“Did anything ever happen after the candle went out Grandpa?”

“Only once, on your mother’s 8th birthday.”

“What happened?”

“The day your mother turned 8 years old Old Maid Micknely must have been home because a candle glowed in the upper right hand window of the house all day and all night.”

“Oh Grandpa,” Penny said, “that’s silly.  You’re just trying to scare me, because it’s my birthday too, but I’m too big to believe in ghosts.”

“Suit yourself, but that is a true story Penny.”

“Sure it is Grandpa,” said Penny doubtfully.  As they began to head for home Penny turned for one last look at Old Maid McKinley’s house and she suddenly started to believe her Grandpa’s story.  It would seem that Old Maid Micknely had come for a visit on Penny’s birthday too.

Loyalty Lies (Part 1)

Jane took a deep, nervous breath.  She looked at the vast majesty around her.  The scent of beautiful flowers wafted up as she walked the path leading to the large white house with its painted shutters.  Jane remembered walking past the iron gate as a child, wondering what it would be like to be the only child of a governor, rather than the eldest of five wheelwright’s children. Governor’s children lived in luxury, wheelwright’s children begged for jobs as the governor’s maid.  Slowly Jane took hold of the warm brass knocker, bringing it down upon the door.  Her stomach churned violently within her, as she heard the crescendo of footsteps in the hall.  The door opened softly, and there he stood, Ben, the young, strong, handsome butler.  Jane tried not to meet his eyes as she spoke.

“I came to see Governor Trippingdale about a job,” said Jane quickly.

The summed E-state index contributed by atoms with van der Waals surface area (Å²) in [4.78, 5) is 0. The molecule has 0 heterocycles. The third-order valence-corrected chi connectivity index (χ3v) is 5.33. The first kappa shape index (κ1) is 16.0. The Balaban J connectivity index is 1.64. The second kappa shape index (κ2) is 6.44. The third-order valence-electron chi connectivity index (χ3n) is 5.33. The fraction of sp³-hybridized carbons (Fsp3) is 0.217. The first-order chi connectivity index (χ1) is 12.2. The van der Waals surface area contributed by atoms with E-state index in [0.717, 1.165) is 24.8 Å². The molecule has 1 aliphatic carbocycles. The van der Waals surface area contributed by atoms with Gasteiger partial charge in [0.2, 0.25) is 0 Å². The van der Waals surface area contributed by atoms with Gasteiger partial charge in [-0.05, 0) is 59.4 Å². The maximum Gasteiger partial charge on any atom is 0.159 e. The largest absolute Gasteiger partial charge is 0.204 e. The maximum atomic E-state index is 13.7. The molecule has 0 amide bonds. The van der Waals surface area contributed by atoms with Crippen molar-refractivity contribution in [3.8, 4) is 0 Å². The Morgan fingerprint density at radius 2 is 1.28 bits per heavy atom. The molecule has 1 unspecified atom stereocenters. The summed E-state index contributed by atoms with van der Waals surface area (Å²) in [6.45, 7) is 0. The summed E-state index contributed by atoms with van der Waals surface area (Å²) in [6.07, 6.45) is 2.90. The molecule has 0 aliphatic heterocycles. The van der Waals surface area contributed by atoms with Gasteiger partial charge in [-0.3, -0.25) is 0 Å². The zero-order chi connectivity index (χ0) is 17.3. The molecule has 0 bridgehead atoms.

“Jane, how nice to see you, it’s been awhile.  Please, won’t you step inside, I’ll see if the Governor has a moment to speak with you,” replied the always friendly Ben.  Jane stepped into the doorway of the large house.  She thought about how much work it must require to keep up such a house, and became very hopeful.

“Little Janey, how nice of you to come by,” called a blustering voice from around the corner.  Jane looked.  From down the hallway came Governor Trippingdale.  He was a fat, happy sort of fellow, with a round face and sparkling eyes, always happy to see everybody.

“Hello Governor, it’s been a long time.  How have you and your family been?” Jane asked in her sweetest, friendliest manner, keeping her eyes to the floor to show respect.  She really had never known the Governor that well.  His wife had taught Sunday school for a year, and Jane was in her class a long time ago.  Other than that, Jane and her mother delivered clothes they laundered for the Trippingdale’s, but those visits were always brief and to the point.